New to the outdoors: Sturdy Girl keeps abreast of what women really want in a sports bra

In this reoccurring series, SNEWS identifies and highlights industry start-up brands vying for a place on outdoor specialty retail shelves.
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One of the defining points of outdoor specialty retail is that it is where customers can go to discover what’s truly new. Local shop owners are the ones who often take the risk to bring in a small, start-up brand, differentiating themselves from the big boys. In this reoccurring series, SNEWS will identify and highlight the new kids on the outdoor block vying for a place on those shelves.

For a long time, Hilary Heath has wanted to get something off her chest. She did so among her fellow running friends, an unofficial captive audience, venting her frustrations about the current state of the sports bra market. In short, she wasn’t happy with it.

“They chafed or they rubbed. I didn’t know any woman who loved her sports bra,” Heath said. “So I took the ones I mostly liked, laid them out and started cutting them into pieces.”

Her decision to go all Edward-Scissorhands on a dozen upscale, name-brand sports bras stemmed from a real beef with their construction. Heath believed she could do it better — and Sturdy Girl Sports was born.

 Sturdy Girl Founder Hilary Heath.

Sturdy Girl Founder Hilary Heath.

Now, having been named two years in a row among Runner’s World best sports bras for women and having graced the figure of The Biggest Loser contestant Coleen Skeabeck, Sturdy Girl, based in Louisville, Colo., is gaining momentum.

What makes Sturdy Girl bras so, well, sturdy?

Unlike most other brands on the market, Sturdy Girl offers band (think 32, 34, 36, etc.) and cup (think B, C, D, DD, etc.) sized bras in a racer back style. No more of that small, medium and large business, which often leaves larger chested, smaller torso-ed women in the lurch.

The bras also feature the patented “Sturdy Support System,” which includes hand-picked compression fabrics, a seamless cup encapsulation system (“so each ‘girl’ has her own place”), wide shoulder bands to distribute chest weight and a racer-back strap design. An added bonus: Heath included nipple covers sewn into the wicking fabric to prevent what she calls “the headlight issue.”

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“You put all those things together and you get a bra that locks you down,” she said.

Current models are available in band sizes 32 to 38 and cup sizes B/C, D and DD, although Heath plans for her next round to include a size E so that larger-bodied and breasted athletes will be able to feel “safe and secure.” And since the bust busters come in a sexy palette of wild patterns (think teal snakeskin and magenta leopard print in addition to standard white and black), they’re “meant to be fashionable and functional.”

Admittedly, the bras take some wiggling to get into since the only option is up and over the head, but just like she’d hoped, the chest supporters “fit like a glove” without requiring additional “adjustability parts” like clasps.

Since 2008, when Heath left the world of high tech and began hacking apart her sports bras, Sturdy Girl has grown bigger “quicker than expected,” primarily due to fabric purchasing minimums and the need to clothe half-naked mannequins with some bottoms. Thus the introduction of pants, capris and shorts with features Heath herself did and didn’t like. Drawstring? Gone. (“Who ever came up with that?!”)Accessible, but non-bulky key pocket? Check.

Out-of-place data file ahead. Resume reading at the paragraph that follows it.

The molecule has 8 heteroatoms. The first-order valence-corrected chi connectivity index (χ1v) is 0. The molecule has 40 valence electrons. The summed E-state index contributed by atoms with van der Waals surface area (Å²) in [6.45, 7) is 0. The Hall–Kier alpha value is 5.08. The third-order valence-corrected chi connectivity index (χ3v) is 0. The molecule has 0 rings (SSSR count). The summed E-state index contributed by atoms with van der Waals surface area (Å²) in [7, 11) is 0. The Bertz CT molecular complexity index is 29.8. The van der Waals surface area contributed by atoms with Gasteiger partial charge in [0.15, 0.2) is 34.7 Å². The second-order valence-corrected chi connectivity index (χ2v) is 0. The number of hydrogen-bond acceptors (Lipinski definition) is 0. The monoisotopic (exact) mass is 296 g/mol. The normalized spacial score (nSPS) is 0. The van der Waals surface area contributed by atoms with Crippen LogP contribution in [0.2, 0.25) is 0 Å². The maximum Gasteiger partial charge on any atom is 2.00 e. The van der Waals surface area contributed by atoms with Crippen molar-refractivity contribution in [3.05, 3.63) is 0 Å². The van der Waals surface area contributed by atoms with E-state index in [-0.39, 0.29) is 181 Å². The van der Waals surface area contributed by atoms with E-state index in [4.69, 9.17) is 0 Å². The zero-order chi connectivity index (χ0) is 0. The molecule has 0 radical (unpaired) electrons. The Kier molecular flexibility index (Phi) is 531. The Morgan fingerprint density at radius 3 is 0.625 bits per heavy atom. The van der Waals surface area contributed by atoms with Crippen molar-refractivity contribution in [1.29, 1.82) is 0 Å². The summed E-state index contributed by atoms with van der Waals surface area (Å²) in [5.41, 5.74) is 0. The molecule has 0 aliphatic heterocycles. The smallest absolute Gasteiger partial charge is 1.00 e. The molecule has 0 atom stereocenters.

When Sturdy Girl launched, the line included five bras, three bottoms and a couple of technical tees that are not only high functioning, they help Heath use up fabric remnants leftover from her core pieces.

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“That wasn’t my plan at all,” she said. “My plan was just a couple of bras. My little egg grew into this giant thing really fast on me.”

Still, the fledgling brand remains a “tight ship.” Heath has recruited a marketing manager Leanne Hand, as well as a few family members, to be her support system’s support system. Her daughters and son helped select next season’s colors and learned the ins and outs of marketing, production and overhead costs; one floor of her mother’s house is devoted to inventory; and her husband Charlie handles all of the distribution.

Charlie also goes on the road with her to local organized runs where they sell the bras in a booth. Heath says he’s far past the blushing phase.

“My husband can size up ladies right away and he’s right all the time!” she said. “He’s right more often than I am!”

Of course the good has come with the bad. One of the hardest parts about getting her brand off the ground has been learning the ropes and making the necessary contacts in the technical fabric industry

“A lot of people turned [my idea] down saying ‘I don't do startups.’ I got a lot of that,” she said. “You have to keep pushing.”

Now that Heath has the product in hand, she’s finding it difficult to convince retailers with limited floor space to adopt her new line.

“For most of the specialty running stores, a huge majority [of the revenue] comes from shoes. And the other stuff stores carry tend to be extensions of running brands,” she said, listing Asics running shorts, tops and yes, bras, as an example. “It’s really hard as a vendor who doesn’t do shoes to get into a lot of stores. They’re hesitant to bring in a new brands because they’re maxed out.”

Sturdy Girl products are currently available on the brand website, Amazon and eBay, but Heath hopes to soon branch out to small, specialty retailers.

--Courtney Holden

Does Sturdy Girl have what it takes to make it in your specialty outdoor retail store? Share your thoughts below or on our Facebook page. Or, email us about another newcomer to the outdoors we should feature here.

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